Thapsigargin resistance in human prostate cancer cells

Authors

  • John P. O'Neill BS,

    1. Greenebaum Cancer Center, University of Maryland School of Medicine, Baltimore, Maryland
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    • The first 2 authors contributed equally to this work.

  • Chidambaram Natesa Velalar PhD,

    1. Greenebaum Cancer Center, University of Maryland School of Medicine, Baltimore, Maryland
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    • The first 2 authors contributed equally to this work.

  • Dong Ik Lee PhD,

    1. Greenebaum Cancer Center, University of Maryland School of Medicine, Baltimore, Maryland
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  • Bin Zhang MD, PhD,

    1. Greenebaum Cancer Center, University of Maryland School of Medicine, Baltimore, Maryland
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  • Takeo Nakanishi PhD,

    1. Greenebaum Cancer Center, University of Maryland School of Medicine, Baltimore, Maryland
    2. Division of Medical Oncology, University of Maryland School of Medicine, Baltimore, Maryland
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  • Yao Tang MD,

    1. Greenebaum Cancer Center, University of Maryland School of Medicine, Baltimore, Maryland
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  • Florin Selaru MD,

    1. Greenebaum Cancer Center, University of Maryland School of Medicine, Baltimore, Maryland
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  • Douglas Ross MD, PhD,

    1. Greenebaum Cancer Center, University of Maryland School of Medicine, Baltimore, Maryland
    2. Division of Medical Oncology, University of Maryland School of Medicine, Baltimore, Maryland
    3. Baltimore Veterans Affairs Medical Center, Baltimore, Maryland
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  • Stephen J. Meltzer MD,

    1. Greenebaum Cancer Center, University of Maryland School of Medicine, Baltimore, Maryland
    2. Division of Gastroenterology, University of Maryland School of Medicine, Baltimore, Maryland
    3. Baltimore Veterans Affairs Medical Center, Baltimore, Maryland
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  • Arif Hussain MD

    Corresponding author
    1. Greenebaum Cancer Center, University of Maryland School of Medicine, Baltimore, Maryland
    2. Division of Medical Oncology, University of Maryland School of Medicine, Baltimore, Maryland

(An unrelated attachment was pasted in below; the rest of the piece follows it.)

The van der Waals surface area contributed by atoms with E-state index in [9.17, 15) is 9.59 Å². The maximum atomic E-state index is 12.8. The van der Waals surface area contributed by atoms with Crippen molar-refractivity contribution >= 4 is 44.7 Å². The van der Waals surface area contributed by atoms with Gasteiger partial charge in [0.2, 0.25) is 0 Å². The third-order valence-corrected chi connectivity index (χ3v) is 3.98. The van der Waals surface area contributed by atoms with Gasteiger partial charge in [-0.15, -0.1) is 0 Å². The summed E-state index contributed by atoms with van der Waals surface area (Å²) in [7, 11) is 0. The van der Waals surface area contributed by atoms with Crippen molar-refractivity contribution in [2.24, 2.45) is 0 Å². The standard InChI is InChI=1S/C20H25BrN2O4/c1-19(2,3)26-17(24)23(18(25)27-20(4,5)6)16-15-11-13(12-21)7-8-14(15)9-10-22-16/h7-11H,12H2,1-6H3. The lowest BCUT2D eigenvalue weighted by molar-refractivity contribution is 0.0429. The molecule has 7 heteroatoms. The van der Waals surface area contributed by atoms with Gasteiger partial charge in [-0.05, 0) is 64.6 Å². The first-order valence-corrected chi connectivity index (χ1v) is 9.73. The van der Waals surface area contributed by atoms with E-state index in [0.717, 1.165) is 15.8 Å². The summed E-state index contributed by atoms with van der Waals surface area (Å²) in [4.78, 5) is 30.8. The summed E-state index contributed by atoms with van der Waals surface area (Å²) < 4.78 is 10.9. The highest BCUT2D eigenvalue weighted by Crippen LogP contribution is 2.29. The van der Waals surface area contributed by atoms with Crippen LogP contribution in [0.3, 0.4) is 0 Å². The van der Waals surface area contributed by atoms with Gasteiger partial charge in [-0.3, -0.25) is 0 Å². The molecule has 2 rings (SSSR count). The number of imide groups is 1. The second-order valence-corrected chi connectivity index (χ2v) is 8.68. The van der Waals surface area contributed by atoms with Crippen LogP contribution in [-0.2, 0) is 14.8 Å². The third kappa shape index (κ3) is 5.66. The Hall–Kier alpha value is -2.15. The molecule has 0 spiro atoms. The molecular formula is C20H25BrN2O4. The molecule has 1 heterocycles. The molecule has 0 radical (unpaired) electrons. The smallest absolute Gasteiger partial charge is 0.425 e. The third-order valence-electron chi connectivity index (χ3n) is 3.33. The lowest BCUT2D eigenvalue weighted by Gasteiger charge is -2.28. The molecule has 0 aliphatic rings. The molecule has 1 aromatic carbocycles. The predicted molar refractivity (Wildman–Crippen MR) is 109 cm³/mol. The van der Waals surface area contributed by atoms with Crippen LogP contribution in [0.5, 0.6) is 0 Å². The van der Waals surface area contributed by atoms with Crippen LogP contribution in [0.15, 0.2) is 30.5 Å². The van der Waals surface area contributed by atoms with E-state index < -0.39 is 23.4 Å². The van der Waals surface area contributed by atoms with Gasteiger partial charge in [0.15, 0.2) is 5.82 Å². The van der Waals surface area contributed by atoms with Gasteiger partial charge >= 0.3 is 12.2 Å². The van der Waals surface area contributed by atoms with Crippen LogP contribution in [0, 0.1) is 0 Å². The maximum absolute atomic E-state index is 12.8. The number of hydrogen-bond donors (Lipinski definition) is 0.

3. Baltimore Veterans Affairs Medical Center, Baltimore, Maryland
    • Division of Hematology and Oncology, University of Maryland Cancer Center, BRB RM: 9-041, 655 W. Baltimore St., Baltimore, MD 21201
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    • Fax: (410) 328-0805


Abstract

BACKGROUND.

Thapsigargin (TG) is a potent inhibitor of sarcoplasmic/endoplasmic reticulum Ca2+ ATPases (SERCAs). TG-based prodrugs are being developed for the treatment of prostate cancer (PC). To develop optimal TG-based therapeutics it is important to understand the mechanisms of resistance to TG that may potentially occur in cancer cells.

METHODS.

DU145/TG and PC3/TG cells were derived from human PC DU145 and PC3 cells, respectively, by incremental exposure to TG. Growth assays, Western blot analyses, cDNA microarrays, semiquantitative and real-time polymerase chain reaction (PCR), Northern blot analyses, and immunohistochemistry were used to study these cells.

RESULTS.

DU145/TG cells are 1100-fold and PC3/TG cells are 1350-fold resistant to TG. Although expression of both SERCA and p-glycoprotein can mediate TG resistance in hamster cells, neither is modulated in DU145/TG cells. In contrast, in PC3/TG cells, SERCA, and not p-glycoprotein, is significantly overexpressed but cannot by itself account for the 1350-fold resistance to TG in these cells. Several genes not previously identified to be altered by TG selection are modulated in DU145/TG and PC3/TG cells. Furthermore, the spectrum of genes modulated in DU145/TG cells are distinct from that in PC3/TG cells, even though both cells are of prostate origin and share the same TG-resistant phenotype.

CONCLUSIONS.

PC cells can adapt to SERCA inhibition by TG. However, they demonstrate cell type-specific plasticity with respect to gene expression upon TG selection. Further, previously not described mechanisms of resistance appear to be recruited in the TG-resistant PC cells, which provide a novel model to study mechanisms of resistance and adaptation in PC on TG-mediated dysregulation of Ca2+ homeostasis. Cancer 2006. © 2006 American Cancer Society.

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